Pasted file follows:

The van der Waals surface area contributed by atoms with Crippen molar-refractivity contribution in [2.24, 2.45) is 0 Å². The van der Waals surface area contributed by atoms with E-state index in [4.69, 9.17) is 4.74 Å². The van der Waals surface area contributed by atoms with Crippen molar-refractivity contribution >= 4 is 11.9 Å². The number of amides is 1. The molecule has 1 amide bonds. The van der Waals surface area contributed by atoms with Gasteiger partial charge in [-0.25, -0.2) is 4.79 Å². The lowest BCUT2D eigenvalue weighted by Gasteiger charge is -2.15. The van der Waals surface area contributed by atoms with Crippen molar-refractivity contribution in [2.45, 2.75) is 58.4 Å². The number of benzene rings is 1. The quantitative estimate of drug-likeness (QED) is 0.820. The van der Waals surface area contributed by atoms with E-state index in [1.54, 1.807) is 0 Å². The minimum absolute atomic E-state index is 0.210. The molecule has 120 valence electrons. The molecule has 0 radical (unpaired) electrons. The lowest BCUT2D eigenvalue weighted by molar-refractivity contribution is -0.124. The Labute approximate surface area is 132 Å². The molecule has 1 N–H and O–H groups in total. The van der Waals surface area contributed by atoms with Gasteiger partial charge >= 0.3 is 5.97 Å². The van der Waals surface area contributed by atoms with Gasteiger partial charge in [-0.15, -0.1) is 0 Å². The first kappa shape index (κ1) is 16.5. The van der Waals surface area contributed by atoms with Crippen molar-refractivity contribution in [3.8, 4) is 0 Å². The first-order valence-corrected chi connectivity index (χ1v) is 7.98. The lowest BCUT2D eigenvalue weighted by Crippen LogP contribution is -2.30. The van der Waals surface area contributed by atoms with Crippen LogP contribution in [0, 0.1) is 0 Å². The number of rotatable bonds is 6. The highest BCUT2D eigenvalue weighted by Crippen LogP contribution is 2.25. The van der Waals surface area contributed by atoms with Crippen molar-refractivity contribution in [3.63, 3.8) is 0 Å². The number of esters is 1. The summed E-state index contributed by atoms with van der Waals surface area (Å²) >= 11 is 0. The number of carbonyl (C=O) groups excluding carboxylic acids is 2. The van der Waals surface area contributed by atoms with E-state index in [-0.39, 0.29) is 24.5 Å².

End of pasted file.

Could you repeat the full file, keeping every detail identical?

The van der Waals surface area contributed by atoms with Crippen molar-refractivity contribution in [2.24, 2.45) is 0 Å². The van der Waals surface area contributed by atoms with E-state index in [4.69, 9.17) is 4.74 Å². The van der Waals surface area contributed by atoms with Crippen molar-refractivity contribution >= 4 is 11.9 Å². The number of amides is 1. The molecule has 1 amide bonds. The van der Waals surface area contributed by atoms with Gasteiger partial charge in [-0.25, -0.2) is 4.79 Å². The lowest BCUT2D eigenvalue weighted by Gasteiger charge is -2.15. The van der Waals surface area contributed by atoms with Crippen molar-refractivity contribution in [2.45, 2.75) is 58.4 Å². The number of benzene rings is 1. The quantitative estimate of drug-likeness (QED) is 0.820. The van der Waals surface area contributed by atoms with E-state index in [1.54, 1.807) is 0 Å². The minimum absolute atomic E-state index is 0.210. The molecule has 120 valence electrons. The molecule has 0 radical (unpaired) electrons. The lowest BCUT2D eigenvalue weighted by molar-refractivity contribution is -0.124. The Labute approximate surface area is 132 Å². The molecule has 1 N–H and O–H groups in total. The van der Waals surface area contributed by atoms with Gasteiger partial charge >= 0.3 is 5.97 Å². The van der Waals surface area contributed by atoms with Gasteiger partial charge in [-0.15, -0.1) is 0 Å². The first kappa shape index (κ1) is 16.5. The van der Waals surface area contributed by atoms with Crippen molar-refractivity contribution in [3.8, 4) is 0 Å². The first-order valence-corrected chi connectivity index (χ1v) is 7.98. The lowest BCUT2D eigenvalue weighted by Crippen LogP contribution is -2.30. The van der Waals surface area contributed by atoms with Crippen LogP contribution in [0, 0.1) is 0 Å². The number of rotatable bonds is 6. The highest BCUT2D eigenvalue weighted by Crippen LogP contribution is 2.25. The van der Waals surface area contributed by atoms with Crippen molar-refractivity contribution in [3.63, 3.8) is 0 Å². The number of esters is 1. The summed E-state index contributed by atoms with van der Waals surface area (Å²) >= 11 is 0. The number of carbonyl (C=O) groups excluding carboxylic acids is 2. The van der Waals surface area contributed by atoms with E-state index in [-0.39, 0.29) is 24.5 Å².